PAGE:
1.2. Flow Direction Algorithm

Terrain attributes (e.g., length–slope, topographic wetness index) require estimates of the upslope contributing area for each cell in the DEM. This necessitates the calculation of single or multiple flow direction for each cell in the DEM. The most common single direction flow model is the deterministic eight-neighbor (D8) procedure. Multiple direction flow models include fractional deterministic eight-neighbor (FD8), digital elevation model networks (DEMON), and deterministic infinity (D∞). There are a number of software programs that can calculate terrain attributes, including ArcGIS, Grid-Based Terrain Analysis Programs for the Environmental Sciences (TAPES-G), and Terrain Analysis Using Digital Elevation Models (TauDEM). ArcGIS, TauDEM, and TAPES-G predict D8 single direction flow. The TAPES-G program can also estimate multidirectional flow with FD8 and DEMON while TauDEM program can estimate flow with D∞.

O’Callaghan and Mark [11] developed the D8 model that routs flow from each cell to one of its single eight neighbors in the cardinal or diagonal direction with the steepest grade. However, the D8 method does not accurately model divergent flow in ridge areas and it produces unrealistic parallel flow lines [12]. The FD8 multidirection method [13] allows flow to be routed to more than one of its eight neighbors in an amount proportional to the slope gradient between the center cell and the adjacent eight neighbors. Once the upslope contributing area for each cell exceeds a threshold (i.e., maximum cross grading area), the FD8 procedure switches to D8 flow, allowing the modeling of both divergent and convergent flow [12]. Lea [14] developed an aspect driven kinematic routing algorithm that was no longer restricted to the eight nearest neighbors (i.e., cardinal and diagonal directions). This algorithm inspired both the D∞ and DEMON methods. The DEMON stream tube method developed by Costa-Cabral and Burges [15] is computationally intensive and involves routing flow downstream along tubes that expand and contract in a way where the tubes do not necessarily coincide with the cell boundaries [12]. The D∞ algorithm first calculates flow direction from the infinite set of possible flow directions around each cell, not just in the 8 cardinal directions.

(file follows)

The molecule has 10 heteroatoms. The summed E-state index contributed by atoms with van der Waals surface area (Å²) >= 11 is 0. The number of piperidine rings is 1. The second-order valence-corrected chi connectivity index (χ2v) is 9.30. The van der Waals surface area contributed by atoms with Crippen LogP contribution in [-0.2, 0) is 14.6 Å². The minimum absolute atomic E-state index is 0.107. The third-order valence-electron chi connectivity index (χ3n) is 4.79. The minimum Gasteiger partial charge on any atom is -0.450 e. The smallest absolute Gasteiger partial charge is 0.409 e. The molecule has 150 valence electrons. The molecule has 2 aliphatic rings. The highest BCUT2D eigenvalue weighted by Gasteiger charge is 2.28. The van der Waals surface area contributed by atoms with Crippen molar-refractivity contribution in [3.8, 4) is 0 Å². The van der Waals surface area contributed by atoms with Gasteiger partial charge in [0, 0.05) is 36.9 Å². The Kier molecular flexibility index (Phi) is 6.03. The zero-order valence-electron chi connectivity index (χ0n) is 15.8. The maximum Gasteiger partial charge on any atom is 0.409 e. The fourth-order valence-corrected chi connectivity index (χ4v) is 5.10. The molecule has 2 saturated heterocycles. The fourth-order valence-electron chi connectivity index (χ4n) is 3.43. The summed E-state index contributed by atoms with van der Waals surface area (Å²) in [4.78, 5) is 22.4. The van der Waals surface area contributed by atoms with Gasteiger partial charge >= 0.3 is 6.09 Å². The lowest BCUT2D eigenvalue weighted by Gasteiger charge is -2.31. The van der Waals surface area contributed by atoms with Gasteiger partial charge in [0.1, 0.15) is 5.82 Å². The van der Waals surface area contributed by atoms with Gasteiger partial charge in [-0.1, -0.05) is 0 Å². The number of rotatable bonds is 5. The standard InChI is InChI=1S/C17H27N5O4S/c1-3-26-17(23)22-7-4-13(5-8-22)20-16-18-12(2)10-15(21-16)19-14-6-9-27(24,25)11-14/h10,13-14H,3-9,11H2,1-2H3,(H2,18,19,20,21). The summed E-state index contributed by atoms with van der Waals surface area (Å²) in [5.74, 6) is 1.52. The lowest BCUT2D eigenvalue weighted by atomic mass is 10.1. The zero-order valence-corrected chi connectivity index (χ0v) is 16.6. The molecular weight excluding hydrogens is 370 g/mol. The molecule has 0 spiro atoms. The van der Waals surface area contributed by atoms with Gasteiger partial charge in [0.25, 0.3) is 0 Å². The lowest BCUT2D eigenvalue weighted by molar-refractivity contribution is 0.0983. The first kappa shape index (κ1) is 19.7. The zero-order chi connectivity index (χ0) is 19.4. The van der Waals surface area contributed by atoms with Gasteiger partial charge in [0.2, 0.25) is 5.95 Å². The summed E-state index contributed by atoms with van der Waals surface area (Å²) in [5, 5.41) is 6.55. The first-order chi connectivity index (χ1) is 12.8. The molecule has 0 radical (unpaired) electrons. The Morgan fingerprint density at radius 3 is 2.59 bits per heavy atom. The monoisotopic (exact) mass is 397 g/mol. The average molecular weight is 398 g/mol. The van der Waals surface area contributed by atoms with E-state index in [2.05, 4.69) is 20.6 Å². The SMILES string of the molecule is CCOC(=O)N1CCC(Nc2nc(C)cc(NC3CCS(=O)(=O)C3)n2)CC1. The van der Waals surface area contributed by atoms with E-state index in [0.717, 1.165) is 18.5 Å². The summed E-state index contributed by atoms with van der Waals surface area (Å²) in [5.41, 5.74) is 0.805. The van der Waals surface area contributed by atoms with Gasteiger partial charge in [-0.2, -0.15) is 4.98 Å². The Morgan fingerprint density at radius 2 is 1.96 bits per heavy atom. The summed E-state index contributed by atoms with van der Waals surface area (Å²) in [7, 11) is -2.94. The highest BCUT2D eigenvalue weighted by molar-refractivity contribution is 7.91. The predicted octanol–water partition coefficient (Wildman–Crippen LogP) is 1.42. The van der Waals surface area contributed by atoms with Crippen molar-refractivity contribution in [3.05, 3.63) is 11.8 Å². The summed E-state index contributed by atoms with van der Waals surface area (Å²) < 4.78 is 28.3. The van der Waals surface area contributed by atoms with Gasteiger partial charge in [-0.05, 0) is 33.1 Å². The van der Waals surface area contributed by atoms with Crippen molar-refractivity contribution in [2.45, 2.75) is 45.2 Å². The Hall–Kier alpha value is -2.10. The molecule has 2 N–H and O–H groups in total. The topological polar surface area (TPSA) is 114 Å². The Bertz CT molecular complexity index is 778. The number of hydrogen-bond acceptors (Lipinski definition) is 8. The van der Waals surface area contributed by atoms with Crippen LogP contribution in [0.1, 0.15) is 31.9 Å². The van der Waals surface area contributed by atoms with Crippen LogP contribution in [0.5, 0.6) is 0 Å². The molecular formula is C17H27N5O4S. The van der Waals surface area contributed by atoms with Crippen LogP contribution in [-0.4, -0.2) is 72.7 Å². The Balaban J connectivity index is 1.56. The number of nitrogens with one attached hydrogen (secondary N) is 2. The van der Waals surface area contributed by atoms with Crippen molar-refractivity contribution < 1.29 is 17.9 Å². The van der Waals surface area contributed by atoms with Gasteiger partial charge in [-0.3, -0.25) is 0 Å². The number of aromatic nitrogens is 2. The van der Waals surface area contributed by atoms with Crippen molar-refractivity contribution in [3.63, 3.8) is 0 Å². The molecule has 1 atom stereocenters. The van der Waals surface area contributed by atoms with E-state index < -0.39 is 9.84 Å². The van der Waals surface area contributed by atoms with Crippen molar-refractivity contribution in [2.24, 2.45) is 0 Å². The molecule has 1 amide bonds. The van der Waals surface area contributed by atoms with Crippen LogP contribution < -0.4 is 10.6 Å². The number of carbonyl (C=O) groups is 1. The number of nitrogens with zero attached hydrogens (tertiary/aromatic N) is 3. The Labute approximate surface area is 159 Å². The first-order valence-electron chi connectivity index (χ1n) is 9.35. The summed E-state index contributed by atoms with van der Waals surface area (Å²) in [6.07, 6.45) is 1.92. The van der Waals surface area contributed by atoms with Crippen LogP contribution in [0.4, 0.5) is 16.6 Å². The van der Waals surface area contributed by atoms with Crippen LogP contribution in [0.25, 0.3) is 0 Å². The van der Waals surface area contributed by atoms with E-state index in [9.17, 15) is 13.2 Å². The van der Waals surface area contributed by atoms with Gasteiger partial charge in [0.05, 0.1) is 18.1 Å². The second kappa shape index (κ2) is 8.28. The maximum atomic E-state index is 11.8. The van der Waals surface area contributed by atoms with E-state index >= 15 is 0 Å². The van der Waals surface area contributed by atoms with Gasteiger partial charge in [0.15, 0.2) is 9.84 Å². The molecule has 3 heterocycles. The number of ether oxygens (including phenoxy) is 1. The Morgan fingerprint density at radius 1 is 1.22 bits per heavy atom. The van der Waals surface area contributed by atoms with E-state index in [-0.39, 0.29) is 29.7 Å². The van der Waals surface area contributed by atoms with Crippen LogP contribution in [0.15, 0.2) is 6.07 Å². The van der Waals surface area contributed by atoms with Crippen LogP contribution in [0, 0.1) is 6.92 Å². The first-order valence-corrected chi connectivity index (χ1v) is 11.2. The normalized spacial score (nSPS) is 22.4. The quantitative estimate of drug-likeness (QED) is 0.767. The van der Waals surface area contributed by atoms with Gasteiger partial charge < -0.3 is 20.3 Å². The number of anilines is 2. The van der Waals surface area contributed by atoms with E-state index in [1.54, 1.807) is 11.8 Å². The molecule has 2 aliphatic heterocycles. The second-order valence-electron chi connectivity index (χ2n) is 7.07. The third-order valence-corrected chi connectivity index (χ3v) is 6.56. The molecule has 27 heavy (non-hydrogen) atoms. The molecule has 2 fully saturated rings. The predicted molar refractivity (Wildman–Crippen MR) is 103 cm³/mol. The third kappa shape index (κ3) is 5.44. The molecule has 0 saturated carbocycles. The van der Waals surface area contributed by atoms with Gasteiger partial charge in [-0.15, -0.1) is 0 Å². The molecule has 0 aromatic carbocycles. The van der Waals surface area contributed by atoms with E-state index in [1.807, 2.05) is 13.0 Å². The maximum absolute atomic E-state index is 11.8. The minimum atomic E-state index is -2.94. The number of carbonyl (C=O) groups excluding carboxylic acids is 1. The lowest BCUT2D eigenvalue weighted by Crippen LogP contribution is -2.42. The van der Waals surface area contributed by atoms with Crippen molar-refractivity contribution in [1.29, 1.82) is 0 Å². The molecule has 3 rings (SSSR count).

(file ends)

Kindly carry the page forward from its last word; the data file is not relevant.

The terrain attributes in references [5-7] were calculated with TAPES-G utilizing the FD8 method. TAPES-G still exists but it is no longer being supported and updated by the developers. The Windows installation only works on legacy versions of ArcGIS. The preferred approach for terrain analysis today has become TauDEM with the D∞ flow direction algorithm.